A new hill climb is meant to test cyclists at this weekend’s Garden State Fondo in Morristown.
But it’s also symbolic of the epic challenge facing organizers of this biking extravaganza, who are determined to make it the biggest and best one in the Fondo’s nine-year-history…without Marty Epstein.
Picturing the Fondo without Marty–known for his wild white mane, ebullient personality, and his vow to “save the world with bikes”–is like trying to imagine the Yankees without Aaron Judge. Or Saturday Night Live without Kenan Thompson. Or the Reputation Tour without Taylor Swift.
“It got a whole lot harder with Marty’s passing. But we’re going to try to make him proud,” said Bill Ruddick, Epstein’s longtime co-director of the Fondo.
“He’s looking down, smiling, because we have a lot of cool stuff going on, and basically, it’s his ideas,” said Jesse Epstein, Marty’s son, who now runs Marty’s Reliable Cycle shops in Morristown, Randolph and Hackettstown.
A Gran Fondo is not a race; the Italian term loosely translates to “Big Ride.” Marty Epstein modeled the Gran Fondo NJ, as the Morristown event previously was known, after popular Fondos in Europe. Now, it’s ranked as the nation’s best by Gran Fondo Guide.
Ruddick expects a record 2,300 riders this weekend. They will find some new bells and whistles, which Marty enthusiastically planned through his final days.
More than ever, Ruddick promised, this will be a community celebration of bicycling spanning the full weekend of Sept. 7-8, 2019.
As always, Saturday morning will feature the Kids Fondo, a family friendly assortment of free activities at the Vail Mansion.
For the first time, Seeing Eye puppies will be on hand for the kiddies to admire, as the Seeing Eye’s Doggy Dash unfolds at the same location.
For the time trial, some 240 riders will charge up Ann Street, make a hard left onto Chestnut Street, and then fight their way to the top of Fort Nonsense, a Morristown lookout post built by George Washington’s troops during the Revolutionary War.
The top three male and female climbers will roll back down with prizes ranging from $300 to 1000.
Winning won’t be easy. Sprinting from the start line at 30-second intervals, competitors will cover one-kilometer (six-tenths of a mile) and a 200-foot vertical climb, with grades that average seven percent and hit 11 percent at their steepest.
In test runs, the fastest male time has been 2:49. The top woman rider clocked in at 3:33. Categories span from under age 18 to 55 and over.
The hill climb is scheduled from 1 pm to 3 pm, rain or shine. Space up and down the route will be reserved, for free, for fans to cheer the climbers.
“I love the craziness of it. It’s a really tough event. But people are looking for stuff that’s crazy, crazy, crazy,” Ruddick said.
The two-hour film fest starts at 8 pm at the Morris Museum’s 310-seat Bickford Theatre in Morris Township. Ten short films curated by the Bicycle Film Festival will be screened. Admission is $13.
Sunday’s Fondo starts at 7 am and will include routes of 105-, 73-, 61-, 42- and 18 miles, winding through the hilly countryside of northern New Jersey. Rides begin and end near the historic Morristown Green.
What’s new is a 126-mile route, dubbed the “Estremo,” for hard-core cyclists. This extra-long trek was created by adding an 18-mile loop in Holland Township, near the Delaware River in Hunterdon County.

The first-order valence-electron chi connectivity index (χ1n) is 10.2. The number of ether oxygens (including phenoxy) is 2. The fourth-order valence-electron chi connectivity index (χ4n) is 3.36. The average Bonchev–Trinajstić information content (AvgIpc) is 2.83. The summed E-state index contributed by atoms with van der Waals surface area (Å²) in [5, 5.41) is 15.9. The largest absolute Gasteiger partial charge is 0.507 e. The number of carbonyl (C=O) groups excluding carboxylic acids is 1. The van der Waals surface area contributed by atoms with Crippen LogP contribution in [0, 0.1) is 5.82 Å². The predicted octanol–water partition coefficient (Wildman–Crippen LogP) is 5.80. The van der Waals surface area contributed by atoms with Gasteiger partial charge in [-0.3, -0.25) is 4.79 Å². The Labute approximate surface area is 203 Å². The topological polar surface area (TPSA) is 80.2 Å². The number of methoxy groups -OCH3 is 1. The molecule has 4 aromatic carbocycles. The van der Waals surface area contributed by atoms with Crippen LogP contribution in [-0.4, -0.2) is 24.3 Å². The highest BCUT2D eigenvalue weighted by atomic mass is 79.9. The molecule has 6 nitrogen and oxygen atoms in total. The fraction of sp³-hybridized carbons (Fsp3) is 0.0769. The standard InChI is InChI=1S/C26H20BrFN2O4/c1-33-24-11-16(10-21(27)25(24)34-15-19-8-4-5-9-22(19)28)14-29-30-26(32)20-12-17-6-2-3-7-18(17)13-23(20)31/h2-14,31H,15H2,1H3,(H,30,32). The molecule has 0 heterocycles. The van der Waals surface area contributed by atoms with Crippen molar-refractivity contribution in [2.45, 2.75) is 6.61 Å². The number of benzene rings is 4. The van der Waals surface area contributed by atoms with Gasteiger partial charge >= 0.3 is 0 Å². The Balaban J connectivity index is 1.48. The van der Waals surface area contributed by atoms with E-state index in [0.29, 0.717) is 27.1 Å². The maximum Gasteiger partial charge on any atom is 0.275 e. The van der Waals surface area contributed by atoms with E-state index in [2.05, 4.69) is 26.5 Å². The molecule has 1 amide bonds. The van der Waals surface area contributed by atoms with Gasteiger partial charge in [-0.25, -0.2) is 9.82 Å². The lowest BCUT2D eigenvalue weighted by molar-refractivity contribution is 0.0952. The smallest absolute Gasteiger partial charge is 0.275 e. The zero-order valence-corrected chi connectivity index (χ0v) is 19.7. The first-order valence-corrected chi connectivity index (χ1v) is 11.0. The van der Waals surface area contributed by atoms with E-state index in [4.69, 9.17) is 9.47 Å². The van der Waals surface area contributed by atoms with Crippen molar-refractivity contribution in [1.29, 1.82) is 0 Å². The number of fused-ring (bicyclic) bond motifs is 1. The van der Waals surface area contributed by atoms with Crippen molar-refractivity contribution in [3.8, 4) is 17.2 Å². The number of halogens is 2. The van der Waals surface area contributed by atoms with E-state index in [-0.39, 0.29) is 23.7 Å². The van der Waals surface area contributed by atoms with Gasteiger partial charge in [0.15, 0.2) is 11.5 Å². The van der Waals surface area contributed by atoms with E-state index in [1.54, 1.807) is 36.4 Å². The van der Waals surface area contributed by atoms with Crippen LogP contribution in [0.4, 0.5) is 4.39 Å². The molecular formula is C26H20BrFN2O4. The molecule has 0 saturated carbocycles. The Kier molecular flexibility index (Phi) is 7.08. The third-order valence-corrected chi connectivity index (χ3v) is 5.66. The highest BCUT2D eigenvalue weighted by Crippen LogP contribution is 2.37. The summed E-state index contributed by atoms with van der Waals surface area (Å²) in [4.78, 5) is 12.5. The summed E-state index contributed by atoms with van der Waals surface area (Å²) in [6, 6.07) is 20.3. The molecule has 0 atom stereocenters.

Also new is an expanded vendor expo, all day Friday, Sept. 6, and Saturday, Sept. 7, in the Hyatt Regency Morristown’s Grand Ballroom. “That was my dad’s idea,” said Jesse Epstein.
Fondo entrance fees range from $75 to $240. A portion of proceeds will be donated to the New Jersey Bike and Walk Coalition, the New Jersey Interscholastic Cycling League, Homeless Solutions Inc., the Raritan Headwaters and the Seeing Eye.
To date, more than $1.25 million has been raised for charity by the Gran Fondo NJ and its participants.
Video: Marty goes public in 2018:
Continuing the Fondo is “an incredibly fitting way to honor Marty’s legacy,” said the Seeing Eye’s outgoing president, Jim Kutsch, a tandem rider in the event for several years.
“Marty was really an icon. It was his dream, and he brought it to reality in a very big way,” said Kutsch. He agreed to move the Seeing Eye’s annual Doggy Dash and 5K to Saturday, a few weeks earlier than usual, to add to the Fondo’s weekend excitement.
Morristown cyclist Dave Stowers has logged many miles at the Gran Fondo NJ, and anticipates strong emotions on Sunday when he crosses the finish line, a place where Marty always greeted riders.
“He was always there at the end, cheering me on and putting a medal around my neck. I’ll miss him at that point,” Stowers said.
John Hankin, a cyclist from Morris Township, has pedaled in every Fondo and is signed up for Sunday’s 73-mile “Migrane.”
“It’s a little like a memorial. I think it’s going to be good. I’m looking forward to it,” Hankin said.
His wife, Samantha Rothman, co-founded the nonprofit Grow It Green Morristown, a beneficiary of the Gran Fondo over the years. She considered Marty Epstein a close friend and mentor, and misses him. Yet he would want this weekend “to be super festive,” she said.
“Even though Marty’s face is on everything, it was bigger than him. He was not an ego person,” Rothman said.
Since the Fondo’s inception, riders have raved about food from local restaurants and bakeries, served at rest stops along the routes and at a post-ride barbecue.
That tradition will continue, Ruddick said, with wood-fired pizzas, cheesecakes, affogatos, cannolis, pignolis, ice cream sandwiches and espresso.
Just as Marty would have insisted.
“I don’t think he’d want us to dwell on his passing,” said Ruddick, who also lost his mother last month.